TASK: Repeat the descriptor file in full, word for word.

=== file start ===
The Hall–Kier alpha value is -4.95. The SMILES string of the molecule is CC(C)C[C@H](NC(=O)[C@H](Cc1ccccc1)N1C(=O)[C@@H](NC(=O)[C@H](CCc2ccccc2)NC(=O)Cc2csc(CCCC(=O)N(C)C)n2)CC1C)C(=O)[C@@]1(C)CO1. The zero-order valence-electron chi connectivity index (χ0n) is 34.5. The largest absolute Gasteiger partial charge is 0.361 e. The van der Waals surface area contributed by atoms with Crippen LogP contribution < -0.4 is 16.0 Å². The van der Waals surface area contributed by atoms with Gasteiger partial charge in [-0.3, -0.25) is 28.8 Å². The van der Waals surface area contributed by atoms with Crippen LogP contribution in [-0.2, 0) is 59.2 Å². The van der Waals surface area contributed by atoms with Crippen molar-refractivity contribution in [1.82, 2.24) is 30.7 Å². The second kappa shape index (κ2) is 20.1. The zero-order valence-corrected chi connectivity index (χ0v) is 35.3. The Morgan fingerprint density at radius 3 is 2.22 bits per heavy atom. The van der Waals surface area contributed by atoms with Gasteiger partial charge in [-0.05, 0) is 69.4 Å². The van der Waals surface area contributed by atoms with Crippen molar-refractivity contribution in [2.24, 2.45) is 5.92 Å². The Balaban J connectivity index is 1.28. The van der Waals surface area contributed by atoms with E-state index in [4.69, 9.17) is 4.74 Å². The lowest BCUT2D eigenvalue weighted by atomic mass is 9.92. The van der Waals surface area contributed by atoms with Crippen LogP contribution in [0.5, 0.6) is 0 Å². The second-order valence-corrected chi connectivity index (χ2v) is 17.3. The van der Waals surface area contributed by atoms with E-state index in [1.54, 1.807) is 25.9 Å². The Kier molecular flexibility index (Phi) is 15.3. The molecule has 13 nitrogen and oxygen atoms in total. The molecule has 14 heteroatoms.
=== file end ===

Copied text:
The Hall–Kier alpha value is -4.95. The SMILES string of the molecule is CC(C)C[C@H](NC(=O)[C@H](Cc1ccccc1)N1C(=O)[C@@H](NC(=O)[C@H](CCc2ccccc2)NC(=O)Cc2csc(CCCC(=O)N(C)C)n2)CC1C)C(=O)[C@@]1(C)CO1. The zero-order valence-electron chi connectivity index (χ0n) is 34.5. The largest absolute Gasteiger partial charge is 0.361 e. The van der Waals surface area contributed by atoms with Crippen LogP contribution < -0.4 is 16.0 Å². The van der Waals surface area contributed by atoms with Gasteiger partial charge in [-0.3, -0.25) is 28.8 Å². The van der Waals surface area contributed by atoms with Crippen LogP contribution in [-0.2, 0) is 59.2 Å². The van der Waals surface area contributed by atoms with Crippen molar-refractivity contribution in [1.82, 2.24) is 30.7 Å². The second kappa shape index (κ2) is 20.1. The zero-order valence-corrected chi connectivity index (χ0v) is 35.3. The Morgan fingerprint density at radius 3 is 2.22 bits per heavy atom. The van der Waals surface area contributed by atoms with Gasteiger partial charge in [-0.05, 0) is 69.4 Å². The van der Waals surface area contributed by atoms with Crippen molar-refractivity contribution in [2.24, 2.45) is 5.92 Å². The Balaban J connectivity index is 1.28. The van der Waals surface area contributed by atoms with E-state index in [4.69, 9.17) is 4.74 Å². The lowest BCUT2D eigenvalue weighted by atomic mass is 9.92. The van der Waals surface area contributed by atoms with Crippen LogP contribution in [0.5, 0.6) is 0 Å². The second-order valence-corrected chi connectivity index (χ2v) is 17.3. The van der Waals surface area contributed by atoms with E-state index in [1.54, 1.807) is 25.9 Å². The Kier molecular flexibility index (Phi) is 15.3. The molecule has 13 nitrogen and oxygen atoms in total. The molecule has 14 heteroatoms.